If you live in a state like Maine, Michigan, or Montana, you too can have a taste of the tropics if you choose the right kind of palm tree that can survive cold weather. Plant an appropriate cold hardy palm tree in a container, leave it outdoors in the summer, then overwinter it indoors. For super cold states, experiment with indoor/outdoor palms like lady palm and Chinese fan palm.
The Canary Island date palm is not a self-cleaning palm, so it will need pruning whether it's in the ground or potted. There are other self-cleaning palms that don't need pruning and instead drop their dead fronds to the ground. You'll only need to pick up the debris from your yard as the tree self-cleans.
If you have palm trees or are planning to purchase a palm tree, you may have asked yourself, can palm trees survive the snow? Palm trees are hardy plants, but many people ask us if they are cold-hardy. In this article, we will discuss whether or not palm trees can survive the snow and what is the lowest temperature a palm tree can survive.
You might be surprised to learn that palm trees can survive the snow. Depending on the type of palm tree, it can exist in snow-covered conditions for a short time or can be winterized.
While cold-hardy palm trees exist, cold climates can only be endured for a limited amount of time. Read below to learn how to ensure your palm can adequately withstand those cold and snowy winter months.
There are many cold-hardy palm trees available. Some species of palm trees even originate from cold climates such as Southern Asia. The Trachycarpus species of trees, which are fan palms, are often regarded as the most cold-hardy palm tree.
Out of this species, the most common is the Trachycarpus fortunei, also known as Windmill or Chusan Palm, and the Trachycarpus takil, also known as the Kumaon palm. The Windmill palm can grow up to 12-20 meters high. It is native to Southern Asia and grown successfully across the globe. The Kumaon palm can grow up to 10-15 meters tall and is indigenous to the Himalaya.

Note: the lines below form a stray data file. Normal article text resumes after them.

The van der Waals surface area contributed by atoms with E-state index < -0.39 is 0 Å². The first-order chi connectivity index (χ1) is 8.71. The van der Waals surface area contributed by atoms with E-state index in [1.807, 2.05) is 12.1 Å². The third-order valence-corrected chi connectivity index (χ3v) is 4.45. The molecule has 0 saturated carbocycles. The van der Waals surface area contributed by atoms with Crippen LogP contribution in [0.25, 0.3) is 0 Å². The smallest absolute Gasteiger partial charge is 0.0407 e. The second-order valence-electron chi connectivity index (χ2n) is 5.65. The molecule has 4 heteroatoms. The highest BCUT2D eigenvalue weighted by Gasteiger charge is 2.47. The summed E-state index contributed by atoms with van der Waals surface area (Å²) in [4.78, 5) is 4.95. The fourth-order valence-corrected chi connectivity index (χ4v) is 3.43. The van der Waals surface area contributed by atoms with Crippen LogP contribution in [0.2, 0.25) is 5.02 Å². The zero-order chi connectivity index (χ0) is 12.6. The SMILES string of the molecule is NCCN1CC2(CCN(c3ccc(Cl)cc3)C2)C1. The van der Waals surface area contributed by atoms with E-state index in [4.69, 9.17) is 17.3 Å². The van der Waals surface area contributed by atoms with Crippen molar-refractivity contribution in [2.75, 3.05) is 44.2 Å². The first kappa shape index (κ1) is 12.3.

The Windmill Palm can tolerate the lowest temperature at 5 degrees Fahrenheit (-15 degrees Celsius). The Kumaon palm can handle temperatures as low as -4 degrees Fahrenheit; however, exposure to extreme cold will likely result in foliage damage. Palm cannot withstand temperatures that are too low as the plants are primarily composed of water. When their trunks freeze, their cells, and possibly the entire plant, can die.
Depending on how low the temperature drops, palm trees can survive the winter outside. If you have palm trees planted outside on your property and are unable to move them inside for the winter, there are a few things you can do to ensure your palm tree survives the winter outside.
Not all palm trees are cold-hardy, some are better suited for warm climates. If you're still in the planning stages, it might serve you well to do a bit of research before you purchase your palm. By buying and planting a cold-hardy palm tree, you will save yourself, and your plant, a lot of stress.